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    Posted on Mar 3, 2016

    The Tweeting Pothole

    Holy bumpy road, Batman.

    I was in a Lyft the other week, and my driver shared with me his deep annoyance at the number of potholes in the city. He told me no one notices them more than those who drive for a living. Potholes are more than just annoying, they threaten to break his car, which he relies on for both personal and professional reasons.

    In Panama City, an ad agency built a bunch of little pucks that tweet at city officials whenever someone runs over a particularly egregious pothole. That project got the Open Lab fellows thinking, so we rigged this up:

    Christine Sunu

    Outside: shaped to be placed into the edge of a pothole

    Christine Sunu

    Inside: vibration sensor, microphone, Particle Electron cellular module

    We used a little microphone and a Particle Electron, a cellular connected microcontroller, to build our tweeting pothole gadget. We rigged a vibration sensor out of a small spring and a paperclip, so the microphone can sleep between jostlings. Ogilvy's pucks looked like they'd fly around, so we designed our container with a round edge that can press into the corner of a pothole, and a flat side, to leave a bit of a ramp. Cars will definitely hit it, but not with enough force to break it.

    The pothole sensor doesn't record cars based on compression. It uses the vibration and sound of the car running over the pothole to determine that the pothole has been hit. Running over the device triggers a vibration sensor, waking the microphone. If the thing that caused the vibration is loud enough, a microphone picks up the sound and tells our cellular board to publish an event to the Particle cloud. Services and bots can subscribe to that event and listen for changes. Which means that one of Westley Hennigh-Palermo's Twitter bots could use the data in realtime to tweet @sfgov with the location of the pothole and a reminder that it is still unfilled.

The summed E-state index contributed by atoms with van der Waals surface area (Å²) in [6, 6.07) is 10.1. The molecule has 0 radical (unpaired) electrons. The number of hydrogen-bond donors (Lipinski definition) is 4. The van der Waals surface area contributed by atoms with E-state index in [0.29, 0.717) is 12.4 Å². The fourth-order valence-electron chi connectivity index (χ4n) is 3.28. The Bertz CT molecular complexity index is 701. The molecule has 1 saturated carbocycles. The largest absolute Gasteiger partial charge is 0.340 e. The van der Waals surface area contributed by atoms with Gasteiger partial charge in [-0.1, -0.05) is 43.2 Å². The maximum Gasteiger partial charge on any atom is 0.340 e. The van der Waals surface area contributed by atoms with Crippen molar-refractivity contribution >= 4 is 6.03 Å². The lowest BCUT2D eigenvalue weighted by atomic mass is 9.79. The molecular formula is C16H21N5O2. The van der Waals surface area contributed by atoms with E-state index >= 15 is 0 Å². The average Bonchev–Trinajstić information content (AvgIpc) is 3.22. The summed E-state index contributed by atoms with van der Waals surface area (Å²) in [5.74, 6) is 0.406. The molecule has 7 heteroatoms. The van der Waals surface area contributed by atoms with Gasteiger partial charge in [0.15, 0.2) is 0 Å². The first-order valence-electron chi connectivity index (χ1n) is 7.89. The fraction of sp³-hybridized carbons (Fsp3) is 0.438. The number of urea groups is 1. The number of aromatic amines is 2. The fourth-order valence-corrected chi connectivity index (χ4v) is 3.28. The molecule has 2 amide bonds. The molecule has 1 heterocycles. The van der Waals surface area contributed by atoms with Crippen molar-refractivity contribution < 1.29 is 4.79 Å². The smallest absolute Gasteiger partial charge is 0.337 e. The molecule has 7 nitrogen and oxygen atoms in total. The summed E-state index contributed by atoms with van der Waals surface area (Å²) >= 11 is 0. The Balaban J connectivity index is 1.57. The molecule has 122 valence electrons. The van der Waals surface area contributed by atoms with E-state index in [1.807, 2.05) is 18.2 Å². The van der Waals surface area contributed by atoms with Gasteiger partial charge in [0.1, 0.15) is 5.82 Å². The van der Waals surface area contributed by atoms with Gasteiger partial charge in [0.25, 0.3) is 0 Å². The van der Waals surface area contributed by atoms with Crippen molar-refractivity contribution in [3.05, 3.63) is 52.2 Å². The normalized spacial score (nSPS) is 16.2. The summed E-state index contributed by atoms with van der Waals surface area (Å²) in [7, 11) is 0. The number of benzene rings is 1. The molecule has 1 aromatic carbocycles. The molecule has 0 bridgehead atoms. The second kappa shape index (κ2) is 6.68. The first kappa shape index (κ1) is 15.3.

We needed a breadboard to connect all the pieces, a microcontroller to manage all these interactions, an internet connection to communicate with the outside world. Particle makes an cellular connected microcontroller, the Electron ($59) that bundles what we needed with a cell plan and access to Particle's cloud network. We added a microphone and a vibration sensor that we rigged from a paperclip and the spring of a ball point pen, and printed our own casing on our LulzBot.

    When we've got it working, we'll post more precise instructions. Until then, follow the pothole sensor's progress on the Open Lab blog and our Github repository.

    And, if you know a SF pothole we should deploy it in, let us know where to find it!

    Open Lab for Journalism, Technology, and the Arts is a workshop in BuzzFeed’s San Francisco bureau. We offer fellowships to artists and programmers and storytellers to spend a year making new work in a collaborative environment. Read more about the lab or read more from Christine.

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